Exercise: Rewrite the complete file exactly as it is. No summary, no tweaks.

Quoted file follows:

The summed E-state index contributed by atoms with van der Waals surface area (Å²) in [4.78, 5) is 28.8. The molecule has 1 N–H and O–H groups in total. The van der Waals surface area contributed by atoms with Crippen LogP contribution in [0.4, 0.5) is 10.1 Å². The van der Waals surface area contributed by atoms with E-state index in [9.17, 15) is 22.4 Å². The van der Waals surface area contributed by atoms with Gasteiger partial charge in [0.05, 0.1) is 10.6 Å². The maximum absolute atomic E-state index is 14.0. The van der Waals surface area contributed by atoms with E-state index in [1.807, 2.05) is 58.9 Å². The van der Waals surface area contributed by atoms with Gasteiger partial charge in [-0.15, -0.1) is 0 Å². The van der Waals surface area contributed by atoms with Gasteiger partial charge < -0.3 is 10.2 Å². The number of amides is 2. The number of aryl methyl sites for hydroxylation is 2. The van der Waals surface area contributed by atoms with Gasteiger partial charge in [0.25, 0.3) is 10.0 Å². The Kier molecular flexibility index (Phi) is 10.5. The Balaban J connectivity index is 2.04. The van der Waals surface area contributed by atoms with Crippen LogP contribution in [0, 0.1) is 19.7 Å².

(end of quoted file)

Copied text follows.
The summed E-state index contributed by atoms with van der Waals surface area (Å²) in [4.78, 5) is 28.8. The molecule has 1 N–H and O–H groups in total. The van der Waals surface area contributed by atoms with Crippen LogP contribution in [0.4, 0.5) is 10.1 Å². The van der Waals surface area contributed by atoms with E-state index in [9.17, 15) is 22.4 Å². The van der Waals surface area contributed by atoms with Gasteiger partial charge in [0.05, 0.1) is 10.6 Å². The maximum absolute atomic E-state index is 14.0. The van der Waals surface area contributed by atoms with E-state index in [1.807, 2.05) is 58.9 Å². The van der Waals surface area contributed by atoms with Gasteiger partial charge in [-0.15, -0.1) is 0 Å². The van der Waals surface area contributed by atoms with Gasteiger partial charge < -0.3 is 10.2 Å². The number of amides is 2. The number of aryl methyl sites for hydroxylation is 2. The van der Waals surface area contributed by atoms with Gasteiger partial charge in [0.25, 0.3) is 10.0 Å². The Kier molecular flexibility index (Phi) is 10.5. The Balaban J connectivity index is 2.04. The van der Waals surface area contributed by atoms with Crippen LogP contribution in [0, 0.1) is 19.7 Å².